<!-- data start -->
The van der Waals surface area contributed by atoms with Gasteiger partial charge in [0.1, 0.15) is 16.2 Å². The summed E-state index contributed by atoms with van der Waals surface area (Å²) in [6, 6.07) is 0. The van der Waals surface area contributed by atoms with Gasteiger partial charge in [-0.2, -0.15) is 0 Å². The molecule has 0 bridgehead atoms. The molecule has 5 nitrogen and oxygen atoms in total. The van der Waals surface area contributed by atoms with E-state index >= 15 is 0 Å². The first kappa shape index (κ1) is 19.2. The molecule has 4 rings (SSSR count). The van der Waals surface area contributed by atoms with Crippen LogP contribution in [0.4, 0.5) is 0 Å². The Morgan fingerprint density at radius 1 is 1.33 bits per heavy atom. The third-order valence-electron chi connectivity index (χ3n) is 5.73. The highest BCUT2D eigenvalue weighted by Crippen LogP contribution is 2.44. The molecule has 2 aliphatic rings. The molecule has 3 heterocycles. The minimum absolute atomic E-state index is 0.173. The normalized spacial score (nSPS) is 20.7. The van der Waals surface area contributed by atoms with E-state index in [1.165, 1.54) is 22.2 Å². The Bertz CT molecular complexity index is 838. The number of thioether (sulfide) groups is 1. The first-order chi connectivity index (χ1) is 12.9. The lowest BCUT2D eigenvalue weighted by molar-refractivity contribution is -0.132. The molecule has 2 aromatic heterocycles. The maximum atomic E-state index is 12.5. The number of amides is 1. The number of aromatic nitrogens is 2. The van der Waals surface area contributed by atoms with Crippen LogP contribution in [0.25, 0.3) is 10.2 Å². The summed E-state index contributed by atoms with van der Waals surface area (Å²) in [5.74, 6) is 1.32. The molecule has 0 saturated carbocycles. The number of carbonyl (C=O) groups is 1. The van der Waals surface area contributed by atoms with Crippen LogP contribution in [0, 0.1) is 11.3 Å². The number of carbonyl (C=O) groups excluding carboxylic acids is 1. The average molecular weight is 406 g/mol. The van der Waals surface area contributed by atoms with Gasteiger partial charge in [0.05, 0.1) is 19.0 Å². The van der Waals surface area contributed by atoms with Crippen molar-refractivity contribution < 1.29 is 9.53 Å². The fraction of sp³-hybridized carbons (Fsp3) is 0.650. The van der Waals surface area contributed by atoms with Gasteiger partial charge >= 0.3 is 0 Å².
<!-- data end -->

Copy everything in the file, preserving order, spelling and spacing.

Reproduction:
The van der Waals surface area contributed by atoms with Gasteiger partial charge in [0.1, 0.15) is 16.2 Å². The summed E-state index contributed by atoms with van der Waals surface area (Å²) in [6, 6.07) is 0. The van der Waals surface area contributed by atoms with Gasteiger partial charge in [-0.2, -0.15) is 0 Å². The molecule has 0 bridgehead atoms. The molecule has 5 nitrogen and oxygen atoms in total. The van der Waals surface area contributed by atoms with E-state index >= 15 is 0 Å². The first kappa shape index (κ1) is 19.2. The molecule has 4 rings (SSSR count). The van der Waals surface area contributed by atoms with Crippen LogP contribution in [0.4, 0.5) is 0 Å². The Morgan fingerprint density at radius 1 is 1.33 bits per heavy atom. The third-order valence-electron chi connectivity index (χ3n) is 5.73. The highest BCUT2D eigenvalue weighted by Crippen LogP contribution is 2.44. The molecule has 2 aliphatic rings. The molecule has 3 heterocycles. The minimum absolute atomic E-state index is 0.173. The normalized spacial score (nSPS) is 20.7. The van der Waals surface area contributed by atoms with E-state index in [1.165, 1.54) is 22.2 Å². The Bertz CT molecular complexity index is 838. The number of thioether (sulfide) groups is 1. The first-order chi connectivity index (χ1) is 12.9. The lowest BCUT2D eigenvalue weighted by molar-refractivity contribution is -0.132. The molecule has 2 aromatic heterocycles. The maximum atomic E-state index is 12.5. The number of amides is 1. The number of aromatic nitrogens is 2. The van der Waals surface area contributed by atoms with Crippen LogP contribution in [0.25, 0.3) is 10.2 Å². The summed E-state index contributed by atoms with van der Waals surface area (Å²) in [5.74, 6) is 1.32. The molecule has 0 saturated carbocycles. The number of carbonyl (C=O) groups is 1. The van der Waals surface area contributed by atoms with Crippen LogP contribution in [0, 0.1) is 11.3 Å². The number of carbonyl (C=O) groups excluding carboxylic acids is 1. The average molecular weight is 406 g/mol. The van der Waals surface area contributed by atoms with Gasteiger partial charge in [0.05, 0.1) is 19.0 Å². The van der Waals surface area contributed by atoms with Crippen molar-refractivity contribution < 1.29 is 9.53 Å². The fraction of sp³-hybridized carbons (Fsp3) is 0.650. The van der Waals surface area contributed by atoms with Gasteiger partial charge >= 0.3 is 0 Å².